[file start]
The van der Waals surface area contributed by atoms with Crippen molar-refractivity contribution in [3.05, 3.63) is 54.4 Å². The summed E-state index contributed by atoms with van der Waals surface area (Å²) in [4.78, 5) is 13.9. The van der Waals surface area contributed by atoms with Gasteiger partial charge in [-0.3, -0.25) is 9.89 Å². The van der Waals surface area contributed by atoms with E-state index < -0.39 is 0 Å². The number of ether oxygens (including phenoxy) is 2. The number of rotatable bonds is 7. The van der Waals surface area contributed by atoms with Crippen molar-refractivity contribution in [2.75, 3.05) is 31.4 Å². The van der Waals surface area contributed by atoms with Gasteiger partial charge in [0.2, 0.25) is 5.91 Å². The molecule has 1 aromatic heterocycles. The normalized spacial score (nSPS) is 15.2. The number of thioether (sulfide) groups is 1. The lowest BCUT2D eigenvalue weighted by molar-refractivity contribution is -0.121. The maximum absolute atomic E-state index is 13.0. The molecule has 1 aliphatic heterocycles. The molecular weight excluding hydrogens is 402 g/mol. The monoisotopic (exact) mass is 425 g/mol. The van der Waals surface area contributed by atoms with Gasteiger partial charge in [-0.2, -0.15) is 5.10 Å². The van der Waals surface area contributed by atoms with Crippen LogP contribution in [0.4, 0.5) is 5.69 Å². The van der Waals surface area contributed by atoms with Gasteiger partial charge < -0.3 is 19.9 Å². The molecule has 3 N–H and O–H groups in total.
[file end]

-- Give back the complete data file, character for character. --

The van der Waals surface area contributed by atoms with Crippen molar-refractivity contribution in [3.05, 3.63) is 54.4 Å². The summed E-state index contributed by atoms with van der Waals surface area (Å²) in [4.78, 5) is 13.9. The van der Waals surface area contributed by atoms with Gasteiger partial charge in [-0.3, -0.25) is 9.89 Å². The van der Waals surface area contributed by atoms with E-state index < -0.39 is 0 Å². The number of ether oxygens (including phenoxy) is 2. The number of rotatable bonds is 7. The van der Waals surface area contributed by atoms with Crippen molar-refractivity contribution in [2.75, 3.05) is 31.4 Å². The van der Waals surface area contributed by atoms with Gasteiger partial charge in [0.2, 0.25) is 5.91 Å². The molecule has 1 aromatic heterocycles. The normalized spacial score (nSPS) is 15.2. The number of thioether (sulfide) groups is 1. The lowest BCUT2D eigenvalue weighted by molar-refractivity contribution is -0.121. The maximum absolute atomic E-state index is 13.0. The molecule has 1 aliphatic heterocycles. The molecular weight excluding hydrogens is 402 g/mol. The monoisotopic (exact) mass is 425 g/mol. The van der Waals surface area contributed by atoms with Gasteiger partial charge in [-0.2, -0.15) is 5.10 Å². The van der Waals surface area contributed by atoms with Crippen LogP contribution in [0.4, 0.5) is 5.69 Å². The van der Waals surface area contributed by atoms with Gasteiger partial charge < -0.3 is 19.9 Å². The molecule has 3 N–H and O–H groups in total.